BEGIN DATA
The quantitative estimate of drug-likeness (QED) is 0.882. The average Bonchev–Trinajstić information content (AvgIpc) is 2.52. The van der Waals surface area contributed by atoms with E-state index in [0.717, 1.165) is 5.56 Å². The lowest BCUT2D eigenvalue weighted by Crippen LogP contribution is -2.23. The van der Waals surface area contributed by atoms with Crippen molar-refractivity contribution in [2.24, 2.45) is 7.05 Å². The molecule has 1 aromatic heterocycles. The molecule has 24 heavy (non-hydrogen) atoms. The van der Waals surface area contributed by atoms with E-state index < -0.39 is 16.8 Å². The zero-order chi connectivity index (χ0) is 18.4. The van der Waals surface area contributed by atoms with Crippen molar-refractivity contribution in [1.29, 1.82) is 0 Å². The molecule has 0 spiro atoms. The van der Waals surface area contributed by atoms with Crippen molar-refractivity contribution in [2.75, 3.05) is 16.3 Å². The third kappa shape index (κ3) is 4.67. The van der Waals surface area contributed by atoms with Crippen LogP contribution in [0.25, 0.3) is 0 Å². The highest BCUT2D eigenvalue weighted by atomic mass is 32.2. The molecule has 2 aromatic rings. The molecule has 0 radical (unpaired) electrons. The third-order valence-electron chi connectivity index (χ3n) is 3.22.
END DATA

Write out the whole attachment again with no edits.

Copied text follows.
The quantitative estimate of drug-likeness (QED) is 0.882. The average Bonchev–Trinajstić information content (AvgIpc) is 2.52. The van der Waals surface area contributed by atoms with E-state index in [0.717, 1.165) is 5.56 Å². The lowest BCUT2D eigenvalue weighted by Crippen LogP contribution is -2.23. The van der Waals surface area contributed by atoms with Crippen molar-refractivity contribution in [2.24, 2.45) is 7.05 Å². The molecule has 1 aromatic heterocycles. The molecule has 24 heavy (non-hydrogen) atoms. The van der Waals surface area contributed by atoms with E-state index < -0.39 is 16.8 Å². The zero-order chi connectivity index (χ0) is 18.4. The van der Waals surface area contributed by atoms with Crippen molar-refractivity contribution in [1.29, 1.82) is 0 Å². The molecule has 0 spiro atoms. The van der Waals surface area contributed by atoms with Crippen molar-refractivity contribution in [2.75, 3.05) is 16.3 Å². The third kappa shape index (κ3) is 4.67. The van der Waals surface area contributed by atoms with Crippen LogP contribution in [0.25, 0.3) is 0 Å². The highest BCUT2D eigenvalue weighted by atomic mass is 32.2. The molecule has 2 aromatic rings. The molecule has 0 radical (unpaired) electrons. The third-order valence-electron chi connectivity index (χ3n) is 3.22.